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Sunday, December 7, 2008

Farewell to the King … Pettys don't fit in NASCAR's new era

From the time the first “Strictly Stock” race was held in 1949, there has been one thing consistent in the sport -- the Pettys.

First, there was Lee … then it was King Richard … Kyle came next … then it was Adam’s turn, but fate took him from this Earth early.

Even in recent years -- with the Petty Enterprises team struggling and bringing in a financial partner to help them survive -- the team was still out there every week at the track, carrying on the decades-old tradition of a Petty team fielding a car in stock car racing.

But the rumblings this week are that a new era is about to begin, and that Petty Enterprises may merge with Gillett Evernham Motorsports. While the word Petty may still appear in the official team if this merger happens, it will be largely symbolic. Gillett will likely be calling the shots, as he’s the big dog in this deal, and Richard would fade off into the sunset. Kyle, should he still want to race, would have to find part-time work elsewhere … all the seats are taken. (As a side note, if this deal happens you may see Bobby Labonte heading over to the #41 Earnhardt Ganassi car, and A.J. Allmendinger staying at GEM)

The Pettys remind me of the Detroit automakers in a way … they were once giants, but are now struggling to survive and need help. Just as Chrysler may get swallowed up and disappear if they have to merge with GM to survive, the Pettys would essentially disappear with this merger.

Financially, the merger makes sense for the Pettys, who are leagues behind the front-runners on the track each week. But they have to know it means the official end of the era where they mattered. Kyle will go on to do great things with his charity work, and Richard will always have the respect of the fans, but NASCAR has passed the Pettys by. No one can take away their history and contributions to the sport, but it’s a new era and they just don’t fit in.

As a side note, when looking back on the Strictly Stock standings from 1949, I saw that Buck Baker competed in one race and took home a grand total of $50 (about $400 adjusted for inflation). I’m not even sure you could buy a single race tire nowadays for that much money.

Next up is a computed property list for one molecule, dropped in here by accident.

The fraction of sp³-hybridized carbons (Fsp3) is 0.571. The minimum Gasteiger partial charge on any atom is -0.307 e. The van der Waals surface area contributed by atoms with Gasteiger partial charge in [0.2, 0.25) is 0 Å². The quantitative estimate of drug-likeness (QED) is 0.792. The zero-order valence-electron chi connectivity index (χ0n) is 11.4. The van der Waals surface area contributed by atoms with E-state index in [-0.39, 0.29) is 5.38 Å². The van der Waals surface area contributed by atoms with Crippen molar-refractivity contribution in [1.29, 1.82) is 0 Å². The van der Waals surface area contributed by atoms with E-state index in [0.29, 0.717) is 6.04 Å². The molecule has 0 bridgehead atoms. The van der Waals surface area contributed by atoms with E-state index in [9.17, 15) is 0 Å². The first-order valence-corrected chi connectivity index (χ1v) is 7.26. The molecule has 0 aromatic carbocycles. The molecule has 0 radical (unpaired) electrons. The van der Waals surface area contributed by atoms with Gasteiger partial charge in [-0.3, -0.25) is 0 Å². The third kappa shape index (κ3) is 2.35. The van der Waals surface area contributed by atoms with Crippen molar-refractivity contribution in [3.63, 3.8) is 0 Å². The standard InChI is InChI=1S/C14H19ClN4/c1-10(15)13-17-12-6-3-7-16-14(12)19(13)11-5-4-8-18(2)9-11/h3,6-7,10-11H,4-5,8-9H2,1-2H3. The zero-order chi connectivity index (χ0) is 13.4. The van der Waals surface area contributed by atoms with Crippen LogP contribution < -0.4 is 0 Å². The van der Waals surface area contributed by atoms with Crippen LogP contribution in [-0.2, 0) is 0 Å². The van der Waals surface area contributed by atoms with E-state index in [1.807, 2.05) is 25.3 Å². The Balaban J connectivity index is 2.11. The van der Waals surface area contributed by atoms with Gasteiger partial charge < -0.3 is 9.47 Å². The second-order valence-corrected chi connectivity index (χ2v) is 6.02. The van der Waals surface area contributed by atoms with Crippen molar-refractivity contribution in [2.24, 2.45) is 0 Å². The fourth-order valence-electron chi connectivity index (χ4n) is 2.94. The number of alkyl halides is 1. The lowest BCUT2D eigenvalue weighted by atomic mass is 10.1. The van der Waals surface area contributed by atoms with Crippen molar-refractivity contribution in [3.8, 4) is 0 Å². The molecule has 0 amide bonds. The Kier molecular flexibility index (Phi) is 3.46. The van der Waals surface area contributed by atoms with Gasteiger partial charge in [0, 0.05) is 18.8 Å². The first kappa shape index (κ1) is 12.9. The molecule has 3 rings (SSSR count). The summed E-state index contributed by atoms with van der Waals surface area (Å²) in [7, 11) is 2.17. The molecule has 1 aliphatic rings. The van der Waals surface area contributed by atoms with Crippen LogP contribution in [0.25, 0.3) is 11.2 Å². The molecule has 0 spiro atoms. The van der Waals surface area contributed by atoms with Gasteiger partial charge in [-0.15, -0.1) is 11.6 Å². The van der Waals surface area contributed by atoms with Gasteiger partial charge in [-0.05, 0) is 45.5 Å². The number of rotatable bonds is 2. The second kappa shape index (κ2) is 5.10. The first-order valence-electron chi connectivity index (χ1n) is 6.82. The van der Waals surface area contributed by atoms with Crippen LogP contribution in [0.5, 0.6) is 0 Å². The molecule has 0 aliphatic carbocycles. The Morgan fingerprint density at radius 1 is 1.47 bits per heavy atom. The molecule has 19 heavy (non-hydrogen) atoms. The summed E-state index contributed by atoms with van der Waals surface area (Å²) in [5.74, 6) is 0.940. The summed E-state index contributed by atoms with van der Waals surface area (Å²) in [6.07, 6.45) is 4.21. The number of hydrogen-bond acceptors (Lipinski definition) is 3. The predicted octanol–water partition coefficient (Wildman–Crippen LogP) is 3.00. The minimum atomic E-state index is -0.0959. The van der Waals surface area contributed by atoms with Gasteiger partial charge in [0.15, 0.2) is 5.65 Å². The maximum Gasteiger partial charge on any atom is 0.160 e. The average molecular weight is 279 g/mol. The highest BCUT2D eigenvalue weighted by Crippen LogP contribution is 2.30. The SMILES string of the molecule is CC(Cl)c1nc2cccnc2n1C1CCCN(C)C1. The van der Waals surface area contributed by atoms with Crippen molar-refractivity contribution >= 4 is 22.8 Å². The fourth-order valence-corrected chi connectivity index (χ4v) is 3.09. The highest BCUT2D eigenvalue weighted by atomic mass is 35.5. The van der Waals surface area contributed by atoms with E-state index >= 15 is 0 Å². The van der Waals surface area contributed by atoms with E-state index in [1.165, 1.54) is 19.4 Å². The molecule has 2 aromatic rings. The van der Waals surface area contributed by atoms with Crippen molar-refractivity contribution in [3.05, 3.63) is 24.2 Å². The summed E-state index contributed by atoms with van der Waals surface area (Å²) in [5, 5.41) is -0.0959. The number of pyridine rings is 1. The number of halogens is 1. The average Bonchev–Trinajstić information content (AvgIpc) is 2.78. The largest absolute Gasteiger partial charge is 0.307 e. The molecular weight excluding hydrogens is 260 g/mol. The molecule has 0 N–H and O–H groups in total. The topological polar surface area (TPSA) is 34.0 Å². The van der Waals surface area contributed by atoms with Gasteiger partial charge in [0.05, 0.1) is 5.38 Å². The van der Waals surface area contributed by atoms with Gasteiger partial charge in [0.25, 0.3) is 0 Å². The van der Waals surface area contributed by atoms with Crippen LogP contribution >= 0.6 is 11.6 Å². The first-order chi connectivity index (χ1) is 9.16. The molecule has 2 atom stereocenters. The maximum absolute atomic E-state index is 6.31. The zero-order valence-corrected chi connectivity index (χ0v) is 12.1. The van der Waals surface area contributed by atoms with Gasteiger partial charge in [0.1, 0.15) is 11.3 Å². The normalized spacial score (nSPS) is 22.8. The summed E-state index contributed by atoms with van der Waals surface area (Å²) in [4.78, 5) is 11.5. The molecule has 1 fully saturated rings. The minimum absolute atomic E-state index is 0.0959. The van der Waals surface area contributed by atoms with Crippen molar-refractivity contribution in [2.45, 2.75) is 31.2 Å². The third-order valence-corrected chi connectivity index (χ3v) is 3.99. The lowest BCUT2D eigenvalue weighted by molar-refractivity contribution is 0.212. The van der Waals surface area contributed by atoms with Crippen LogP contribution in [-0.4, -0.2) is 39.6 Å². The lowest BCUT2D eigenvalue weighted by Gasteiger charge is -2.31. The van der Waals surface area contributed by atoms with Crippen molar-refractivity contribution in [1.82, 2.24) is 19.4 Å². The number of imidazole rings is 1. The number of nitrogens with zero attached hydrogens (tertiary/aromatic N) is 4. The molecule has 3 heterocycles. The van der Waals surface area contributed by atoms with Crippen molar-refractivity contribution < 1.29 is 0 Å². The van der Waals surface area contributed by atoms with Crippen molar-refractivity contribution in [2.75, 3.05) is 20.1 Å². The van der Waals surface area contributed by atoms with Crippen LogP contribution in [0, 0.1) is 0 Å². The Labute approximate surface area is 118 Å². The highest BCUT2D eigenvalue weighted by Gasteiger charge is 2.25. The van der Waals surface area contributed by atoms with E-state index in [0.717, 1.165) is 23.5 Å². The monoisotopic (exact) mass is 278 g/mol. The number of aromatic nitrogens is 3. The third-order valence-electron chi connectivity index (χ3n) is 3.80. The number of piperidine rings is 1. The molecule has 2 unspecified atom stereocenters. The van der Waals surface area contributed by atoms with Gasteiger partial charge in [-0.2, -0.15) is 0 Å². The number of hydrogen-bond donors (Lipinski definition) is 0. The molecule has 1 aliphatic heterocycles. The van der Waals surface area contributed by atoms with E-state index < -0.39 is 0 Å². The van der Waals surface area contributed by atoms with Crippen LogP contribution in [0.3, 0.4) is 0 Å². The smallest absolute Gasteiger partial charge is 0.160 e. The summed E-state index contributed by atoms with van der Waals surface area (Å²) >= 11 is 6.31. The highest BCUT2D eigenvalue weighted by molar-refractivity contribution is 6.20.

Wood Brothers scaling back
In the same week, another historically great team, the Wood Brothers, has announced it will run only 12 races next week, with Bill Elliott competing. They have lost sponsors and can’t afford the full year anymore, which is just as well because they’ve been a backmarker for several years now. They might as well do what they did so often in past decades -- concentrate on certain tracks and get better results when they race.

Shocker! Jr. is most popular driver
I’m surprised they even bother to allow voting on this one. I haven’t seen the numbers, but I’m willing to be the young man from Kannapolis had more votes than 2nd to 5th place combined. Jr. Nation will give him this award until he retires, and even them they’ll try to vote for him.

Now if only he would start winning more, maybe they will invite to the snoozefest banquet next year (FYI: I still haven’t watched this year‘s banquet, but from what I’ve heard I’ll probably be able to fast-forward through about 95 percent of it and watch it in 15 minutes when I get around to it.)

Thailand two-step
In an odd coincidence, both Jimmie Johnson and Carl Edwards had end-of-the-year trips scheduled to Thailand, where there has been political unrest this week. Maybe it says something about their personalities that Edwards still is going on his trip, where he will bike across the country with his girlfriend. But Johnson apparently has canceled his trip and will pick some other exotic destination to travel to with his wife. After seeing Edwards pull that kamikaze move earlier this year and purposely wreck his car, I’m not surprised that he’s less concerned about a few protesters at the airport.


Anonymous Todd Crane said...

You can have the new NA$CAR era. I'll just remember the good old days, and spend my Sunday afternoons doing something else. Somehow I don't think I'm alone here. I've been a fan for over 40 years.( matter o fact if I were to go to next year's Daytona 500 it would mark my 40th anniversary of doing the PA for the 500. But I'm probably going to Texas to view the Buddy Holly Museum.

December 7, 2008 at 9:48 AM 
Anonymous Tim Villani said...

It is a sad day for NASCAR fans to see the last vestiges of our beloved sport put aside by the foolishness of the people now running the sport. Every move that has been made by Brian France and the rest of the people in charge has put us on this collision course of something none of us can no longer recognize or enjoy.
New cars that are now many times more expensive because of their need to maintain close tolerances, no more innovation, and the inability of new people being able to enter the sport has killed any chance of anybody upseting the new apple cart.
Because of the way it is now being run, the racing will continue to be bad, and fan interest will continue to fall.
Thank You NASCAR

December 28, 2008 at 10:05 AM 

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